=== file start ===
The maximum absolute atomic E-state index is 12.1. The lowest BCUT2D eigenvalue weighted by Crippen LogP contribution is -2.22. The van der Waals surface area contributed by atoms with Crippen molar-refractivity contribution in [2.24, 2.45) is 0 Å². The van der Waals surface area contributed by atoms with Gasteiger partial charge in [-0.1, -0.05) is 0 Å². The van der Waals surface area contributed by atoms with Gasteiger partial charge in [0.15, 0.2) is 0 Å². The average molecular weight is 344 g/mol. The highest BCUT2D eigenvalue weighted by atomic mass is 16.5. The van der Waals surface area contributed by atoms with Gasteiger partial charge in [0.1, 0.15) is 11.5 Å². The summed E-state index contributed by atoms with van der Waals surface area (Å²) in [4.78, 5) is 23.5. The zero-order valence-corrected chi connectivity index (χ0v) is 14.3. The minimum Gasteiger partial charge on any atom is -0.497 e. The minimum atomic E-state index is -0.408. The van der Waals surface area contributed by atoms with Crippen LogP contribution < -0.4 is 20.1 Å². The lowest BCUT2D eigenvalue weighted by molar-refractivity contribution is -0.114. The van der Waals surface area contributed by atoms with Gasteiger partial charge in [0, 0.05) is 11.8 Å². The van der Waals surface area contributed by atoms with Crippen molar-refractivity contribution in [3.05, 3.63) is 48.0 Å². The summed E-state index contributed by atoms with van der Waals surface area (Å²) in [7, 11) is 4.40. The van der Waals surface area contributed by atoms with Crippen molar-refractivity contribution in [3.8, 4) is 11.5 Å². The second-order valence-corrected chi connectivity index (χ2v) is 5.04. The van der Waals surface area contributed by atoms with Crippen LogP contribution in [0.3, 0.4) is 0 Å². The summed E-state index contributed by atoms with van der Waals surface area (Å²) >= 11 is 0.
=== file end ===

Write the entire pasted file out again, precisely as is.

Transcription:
The maximum absolute atomic E-state index is 12.1. The lowest BCUT2D eigenvalue weighted by Crippen LogP contribution is -2.22. The van der Waals surface area contributed by atoms with Crippen molar-refractivity contribution in [2.24, 2.45) is 0 Å². The van der Waals surface area contributed by atoms with Gasteiger partial charge in [-0.1, -0.05) is 0 Å². The van der Waals surface area contributed by atoms with Gasteiger partial charge in [0.15, 0.2) is 0 Å². The average molecular weight is 344 g/mol. The highest BCUT2D eigenvalue weighted by atomic mass is 16.5. The van der Waals surface area contributed by atoms with Gasteiger partial charge in [0.1, 0.15) is 11.5 Å². The summed E-state index contributed by atoms with van der Waals surface area (Å²) in [4.78, 5) is 23.5. The zero-order valence-corrected chi connectivity index (χ0v) is 14.3. The minimum Gasteiger partial charge on any atom is -0.497 e. The minimum atomic E-state index is -0.408. The van der Waals surface area contributed by atoms with Crippen LogP contribution < -0.4 is 20.1 Å². The lowest BCUT2D eigenvalue weighted by molar-refractivity contribution is -0.114. The van der Waals surface area contributed by atoms with Gasteiger partial charge in [0, 0.05) is 11.8 Å². The van der Waals surface area contributed by atoms with Crippen molar-refractivity contribution in [3.05, 3.63) is 48.0 Å². The summed E-state index contributed by atoms with van der Waals surface area (Å²) in [7, 11) is 4.40. The van der Waals surface area contributed by atoms with Crippen molar-refractivity contribution in [3.8, 4) is 11.5 Å². The second-order valence-corrected chi connectivity index (χ2v) is 5.04. The van der Waals surface area contributed by atoms with Crippen LogP contribution in [0.3, 0.4) is 0 Å². The summed E-state index contributed by atoms with van der Waals surface area (Å²) >= 11 is 0.